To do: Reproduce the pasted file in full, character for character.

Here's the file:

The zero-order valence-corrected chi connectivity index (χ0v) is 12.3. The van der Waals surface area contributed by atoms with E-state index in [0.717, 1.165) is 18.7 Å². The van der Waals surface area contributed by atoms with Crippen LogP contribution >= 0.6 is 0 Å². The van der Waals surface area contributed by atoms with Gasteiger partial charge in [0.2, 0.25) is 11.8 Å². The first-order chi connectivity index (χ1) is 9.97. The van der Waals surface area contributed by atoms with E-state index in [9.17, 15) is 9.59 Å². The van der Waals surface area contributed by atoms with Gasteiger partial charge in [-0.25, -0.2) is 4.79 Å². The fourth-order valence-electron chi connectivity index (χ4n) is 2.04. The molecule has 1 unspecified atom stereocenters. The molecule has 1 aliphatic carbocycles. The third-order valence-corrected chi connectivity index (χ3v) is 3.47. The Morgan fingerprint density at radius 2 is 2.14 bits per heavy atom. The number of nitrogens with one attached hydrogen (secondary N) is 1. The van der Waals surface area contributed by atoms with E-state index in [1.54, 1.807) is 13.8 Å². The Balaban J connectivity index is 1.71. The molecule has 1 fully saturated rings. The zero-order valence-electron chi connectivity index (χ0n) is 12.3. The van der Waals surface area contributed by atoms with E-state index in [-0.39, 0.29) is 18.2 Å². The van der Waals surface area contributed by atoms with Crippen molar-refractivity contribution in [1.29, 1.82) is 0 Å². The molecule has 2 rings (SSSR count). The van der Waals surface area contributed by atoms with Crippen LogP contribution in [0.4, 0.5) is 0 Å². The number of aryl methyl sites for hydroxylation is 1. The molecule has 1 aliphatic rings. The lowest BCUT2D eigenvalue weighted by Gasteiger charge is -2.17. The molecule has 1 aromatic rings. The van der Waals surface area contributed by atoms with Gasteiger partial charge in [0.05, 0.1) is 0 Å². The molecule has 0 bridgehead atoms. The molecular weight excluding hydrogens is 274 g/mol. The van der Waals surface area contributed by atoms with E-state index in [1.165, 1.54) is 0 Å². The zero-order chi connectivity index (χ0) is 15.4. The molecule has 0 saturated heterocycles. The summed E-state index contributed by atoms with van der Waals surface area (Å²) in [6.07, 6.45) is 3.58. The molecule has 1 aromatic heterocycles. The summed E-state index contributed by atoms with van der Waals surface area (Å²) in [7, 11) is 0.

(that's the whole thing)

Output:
The zero-order valence-corrected chi connectivity index (χ0v) is 12.3. The van der Waals surface area contributed by atoms with E-state index in [0.717, 1.165) is 18.7 Å². The van der Waals surface area contributed by atoms with Crippen LogP contribution >= 0.6 is 0 Å². The van der Waals surface area contributed by atoms with Gasteiger partial charge in [0.2, 0.25) is 11.8 Å². The first-order chi connectivity index (χ1) is 9.97. The van der Waals surface area contributed by atoms with E-state index in [9.17, 15) is 9.59 Å². The van der Waals surface area contributed by atoms with Gasteiger partial charge in [-0.25, -0.2) is 4.79 Å². The fourth-order valence-electron chi connectivity index (χ4n) is 2.04. The molecule has 1 unspecified atom stereocenters. The molecule has 1 aliphatic carbocycles. The third-order valence-corrected chi connectivity index (χ3v) is 3.47. The Morgan fingerprint density at radius 2 is 2.14 bits per heavy atom. The number of nitrogens with one attached hydrogen (secondary N) is 1. The van der Waals surface area contributed by atoms with E-state index in [1.54, 1.807) is 13.8 Å². The Balaban J connectivity index is 1.71. The molecule has 1 fully saturated rings. The zero-order valence-electron chi connectivity index (χ0n) is 12.3. The van der Waals surface area contributed by atoms with E-state index in [-0.39, 0.29) is 18.2 Å². The van der Waals surface area contributed by atoms with Crippen molar-refractivity contribution in [1.29, 1.82) is 0 Å². The molecule has 2 rings (SSSR count). The van der Waals surface area contributed by atoms with Crippen LogP contribution in [0.4, 0.5) is 0 Å². The number of aryl methyl sites for hydroxylation is 1. The molecule has 1 aliphatic rings. The lowest BCUT2D eigenvalue weighted by Gasteiger charge is -2.17. The molecule has 1 aromatic rings. The van der Waals surface area contributed by atoms with Gasteiger partial charge in [0.05, 0.1) is 0 Å². The molecule has 0 bridgehead atoms. The molecular weight excluding hydrogens is 274 g/mol. The van der Waals surface area contributed by atoms with E-state index in [1.165, 1.54) is 0 Å². The zero-order chi connectivity index (χ0) is 15.4. The molecule has 0 saturated heterocycles. The summed E-state index contributed by atoms with van der Waals surface area (Å²) in [6.07, 6.45) is 3.58. The molecule has 1 aromatic heterocycles. The summed E-state index contributed by atoms with van der Waals surface area (Å²) in [7, 11) is 0.